Matthew 27:2

ESV And they bound him and led him away and delivered him over to Pilate the governor.
NIV So they bound him, led him away and handed him over to Pilate the governor.
NASB and they bound Him and led Him away, and handed Him over to Pilate the governor.
CSB After tying him up, they led him away and handed him over to Pilate, the governor.
NLT Then they bound him, led him away, and took him to Pilate, the Roman governor.
KJV And when they had bound him, they led him away, and delivered him to Pontius Pilate the governor.

What does Matthew 27:2 mean?

The Sanhedrin, the Jewish religious ruling body, had found Jesus guilty of blasphemy for His claim to be the Messiah. Although the trial was entirely false (Matthew 26:57–68), and the verdict decided long before (John 11:53), they agreed on a sentence of death. Jewish law of the time, however, said such trials had to happen in openness and during the day. To wiggle around this requirement, a hasty repeat of the verdict is given after morning breaks (Matthew 27:1).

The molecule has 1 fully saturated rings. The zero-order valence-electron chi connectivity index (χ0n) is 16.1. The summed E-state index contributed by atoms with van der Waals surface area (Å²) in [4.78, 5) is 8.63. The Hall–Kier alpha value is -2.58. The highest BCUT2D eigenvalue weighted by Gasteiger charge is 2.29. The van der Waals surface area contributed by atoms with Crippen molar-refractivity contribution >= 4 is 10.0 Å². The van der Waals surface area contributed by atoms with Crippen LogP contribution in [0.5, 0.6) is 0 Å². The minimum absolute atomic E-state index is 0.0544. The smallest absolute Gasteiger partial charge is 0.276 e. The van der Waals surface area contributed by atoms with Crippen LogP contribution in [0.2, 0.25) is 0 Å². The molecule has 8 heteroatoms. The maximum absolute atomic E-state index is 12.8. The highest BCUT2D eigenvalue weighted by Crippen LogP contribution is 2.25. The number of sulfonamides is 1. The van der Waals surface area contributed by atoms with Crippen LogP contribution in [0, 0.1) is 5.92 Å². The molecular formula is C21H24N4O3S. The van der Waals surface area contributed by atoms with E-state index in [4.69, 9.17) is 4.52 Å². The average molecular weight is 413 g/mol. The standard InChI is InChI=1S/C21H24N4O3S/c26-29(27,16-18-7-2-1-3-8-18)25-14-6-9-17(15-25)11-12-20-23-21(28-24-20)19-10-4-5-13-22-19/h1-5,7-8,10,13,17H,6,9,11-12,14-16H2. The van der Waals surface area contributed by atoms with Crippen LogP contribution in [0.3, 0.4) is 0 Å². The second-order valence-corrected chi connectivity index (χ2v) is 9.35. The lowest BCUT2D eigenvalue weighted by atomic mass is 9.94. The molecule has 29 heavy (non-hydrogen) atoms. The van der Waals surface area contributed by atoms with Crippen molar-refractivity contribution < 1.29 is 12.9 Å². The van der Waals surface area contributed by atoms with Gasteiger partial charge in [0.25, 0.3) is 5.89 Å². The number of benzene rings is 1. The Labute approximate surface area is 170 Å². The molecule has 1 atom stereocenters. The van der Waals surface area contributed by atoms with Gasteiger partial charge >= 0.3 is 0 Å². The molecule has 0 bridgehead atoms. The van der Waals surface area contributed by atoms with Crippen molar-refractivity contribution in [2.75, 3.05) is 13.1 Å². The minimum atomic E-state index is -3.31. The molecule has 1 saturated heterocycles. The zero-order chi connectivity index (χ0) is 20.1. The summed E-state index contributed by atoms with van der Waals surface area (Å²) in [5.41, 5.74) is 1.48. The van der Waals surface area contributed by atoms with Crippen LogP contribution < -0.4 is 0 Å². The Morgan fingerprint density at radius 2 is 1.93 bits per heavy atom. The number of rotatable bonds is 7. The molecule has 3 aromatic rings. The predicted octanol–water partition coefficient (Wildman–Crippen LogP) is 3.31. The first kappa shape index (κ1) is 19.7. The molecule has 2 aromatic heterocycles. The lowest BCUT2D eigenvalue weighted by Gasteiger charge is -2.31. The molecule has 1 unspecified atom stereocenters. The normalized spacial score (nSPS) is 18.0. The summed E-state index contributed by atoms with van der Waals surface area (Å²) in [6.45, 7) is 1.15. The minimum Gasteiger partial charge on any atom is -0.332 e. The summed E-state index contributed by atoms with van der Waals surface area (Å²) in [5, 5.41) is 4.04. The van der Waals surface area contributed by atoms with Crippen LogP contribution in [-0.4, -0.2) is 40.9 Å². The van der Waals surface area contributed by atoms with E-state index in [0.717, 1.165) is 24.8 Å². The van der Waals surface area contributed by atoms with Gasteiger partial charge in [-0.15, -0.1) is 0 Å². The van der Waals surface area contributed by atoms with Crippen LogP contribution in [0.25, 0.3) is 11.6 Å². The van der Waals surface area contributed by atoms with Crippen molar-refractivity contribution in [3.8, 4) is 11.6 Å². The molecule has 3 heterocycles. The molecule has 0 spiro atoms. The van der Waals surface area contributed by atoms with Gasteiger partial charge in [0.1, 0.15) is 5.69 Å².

Jesus' enemies have another problem. Under Roman law, they did not have the authority to put prisoners to death. Only the Romans could perform legal executions. To accomplish their death sentence, Jerusalem's religious leaders will need the Roman governor of their region to give the order. To that end, they send a captive Jesus to Pontius Pilate for yet another verdict and sentence.

Christ's predictions about these events continue to be fulfilled exactly as He said: "The Son of Man will be delivered over to the chief priests and scribes, and they will condemn him to death and deliver him over to the Gentiles" (Matthew 20:18–19). Jesus continues to offer no resistance to those who accuse, beat, and march Him from place to place. He knows He is exactly where His Father means for Him to be.

Pontius Pilate served as the governor of the region of Judea from 26 to 36 AD. Sources outside the Bible describe Pilate as cruel, unfavorable to the Jewish people, and sometimes insecure. His tenure was marked by acts of violence, and he was eventually replaced. In 1961, an inscription was discovered in Caesarea Maritima that mentioned Pilate as a prefect in the region. He apparently only came to Jerusalem during feasts or festivals or when there was likely to be trouble that required his attention.
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